Article

Coding & Reimbursement

The skinny on screening tests

Screening tests can be a great adjunct to any practice, but they must be done correctly.

Q. What are screening tests?

A. As a general rule, most payers, including Medicare, do not cover tests not ordered by a physician as a part of the medical care of a patient. These uncovered tests are considered “screening” or preventive medicine.1

Some ophthalmologists and optometrists use a protocol wherein patients are offered non-mydriatic fundus photography or posterior-segment OCT to screen for posterior segment disease and to educate patients about the back of the eye. This is usually done prior to any eye exam, and there is no patient-specific order for the test.

Prophylactic testing is part of a wellness program to check for disease that may otherwise go undetected. It is not required by medical necessity for the diagnosis or treatment of illness or injury or to improve the functioning of a malformed body member.2

“Screening” occurs when the images are taken for one or more of the following reasons:

  • Part of a wellness program to check for disease that may otherwise go undetected
  • Not required by medical necessity; the reason for doing them is optional
  • Recommended prior to an eye examination
  • If the images are usually taken before the patient is examined by the eye-care provider
  • If done for all patients as a matter of course, unless they decline

Q. If the screening tests reveal pathology, and additional tests are ordered, would those tests be covered?

A. Generally, yes, but with caveats. Finding disease on a screening test does not confer eligibility for reimbursement. It frequently leads to additional evaluation and management services, albeit not necessarily on the same day. Re-taking an image later on the same day as the screening image (or another day close in time to the initial test) does not support coverage.

Q. What documentation is required in the medical record?

A. Expected documentation includes interpretation of the test results with a notation of the findings and assessment. Without pathology or abnormalities, it is sufficient to note a finding such as “normal fundus.” If the test does reveal disease or abnormalities, a more extensive note includes findings, impression and/or diagnosis and a plan. Remember to sign the note.

Q. Some devices have both a screening mode and a diagnostic mode. Is this required?

A. No. The intent of the physician and patient governs whether a test is screening or medically necessary. It may be handy to have a screening mode, but it is not required.

Q. What are the reimbursement issues?

A. The primary issue is who pays for the test — which depends on why the test is performed. In most cases, screening services are not covered by medical insurance, including Medicare. Patients are responsible for charges for preventative testing associated with a screening program.

It is necessary to advise the patient of financial responsibility in advance. Because screening tests are statutorily non-covered by Medicare, an Advance Beneficiary Notice of Noncoverage (ABN) form is not required. To avoid confusion, we recommend a Notice of Exclusion from Health Plan Benefits (NEHB) form instead. This also works for commercial insurance plans.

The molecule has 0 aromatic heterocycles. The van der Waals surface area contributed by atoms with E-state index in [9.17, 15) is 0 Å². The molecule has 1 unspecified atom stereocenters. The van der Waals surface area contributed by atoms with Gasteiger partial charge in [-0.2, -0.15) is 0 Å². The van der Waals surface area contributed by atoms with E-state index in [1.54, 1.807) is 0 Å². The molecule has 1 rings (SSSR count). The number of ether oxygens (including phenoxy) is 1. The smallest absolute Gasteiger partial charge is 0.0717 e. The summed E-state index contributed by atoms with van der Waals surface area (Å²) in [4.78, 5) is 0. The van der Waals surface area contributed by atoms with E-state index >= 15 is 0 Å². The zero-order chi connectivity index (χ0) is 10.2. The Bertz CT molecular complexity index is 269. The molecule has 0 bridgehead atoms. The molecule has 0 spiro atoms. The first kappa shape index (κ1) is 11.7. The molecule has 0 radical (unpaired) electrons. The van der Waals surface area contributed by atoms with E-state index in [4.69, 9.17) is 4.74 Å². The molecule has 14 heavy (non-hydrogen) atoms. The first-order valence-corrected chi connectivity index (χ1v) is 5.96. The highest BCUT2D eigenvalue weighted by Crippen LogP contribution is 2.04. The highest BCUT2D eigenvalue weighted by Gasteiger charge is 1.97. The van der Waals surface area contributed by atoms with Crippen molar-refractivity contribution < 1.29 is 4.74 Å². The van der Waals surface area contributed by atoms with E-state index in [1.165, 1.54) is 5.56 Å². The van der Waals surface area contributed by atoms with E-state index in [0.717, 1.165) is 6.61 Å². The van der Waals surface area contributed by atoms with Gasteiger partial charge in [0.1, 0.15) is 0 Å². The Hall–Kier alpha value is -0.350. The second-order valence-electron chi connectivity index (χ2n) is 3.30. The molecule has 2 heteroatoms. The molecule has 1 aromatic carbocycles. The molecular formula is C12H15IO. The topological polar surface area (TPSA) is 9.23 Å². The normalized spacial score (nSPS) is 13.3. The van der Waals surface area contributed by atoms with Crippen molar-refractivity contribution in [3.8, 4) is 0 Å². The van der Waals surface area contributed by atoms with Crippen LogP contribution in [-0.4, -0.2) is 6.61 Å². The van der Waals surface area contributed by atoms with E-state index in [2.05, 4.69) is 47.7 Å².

Unfortunately, for patients enrolled in Medicare Advantage (MA) plans (Medicare Part C), you may be required to get a prior determination of noncoverage from the MA plan. Check with the individual plans for their instructions.

Q. May screening tests be repeated?

A. Periodic wellness testing is reasonable at an appropriate interval, such as annually. However, once a patient has been diagnosed with a medical condition for which the testing is required, then the usual medical necessity guidelines apply to frequency of testing and the tests would no longer be considered screening.

Q. How should we track the screening test in our billing system?

A. Because this is a noncovered service paid by the patient, it is unlikely that a claim will be filed. For bookkeeping purposes and to avoid confusion for the patient, a distinct charge for the test should be entered into the patient account. HCPCS code S9986 “not medically necessary service” is useful for this purpose, or you can create an internal code.

If a patient insists that a claim be filed, report the usual test code with modifier GY. Modifier GY means an “Item or service statutorily excluded or does not meet the definition of any Medicare benefit or, for non-Medicare insurers, is not a contract benefit.” This modifier ensures a denial. Couple this with a diagnosis code indicative of screening, such as Z00.-, “Unspecified general medical examination,” which includes a general vision examination, or Z01.0-, “Special investigations and examinations, eyes and vision”. OM

REFERENCES

  1. CFR 410.32 (a)
  2. The definition of covered services under the Medicare program, based on the Social Security Act §1862(a)(1)(A).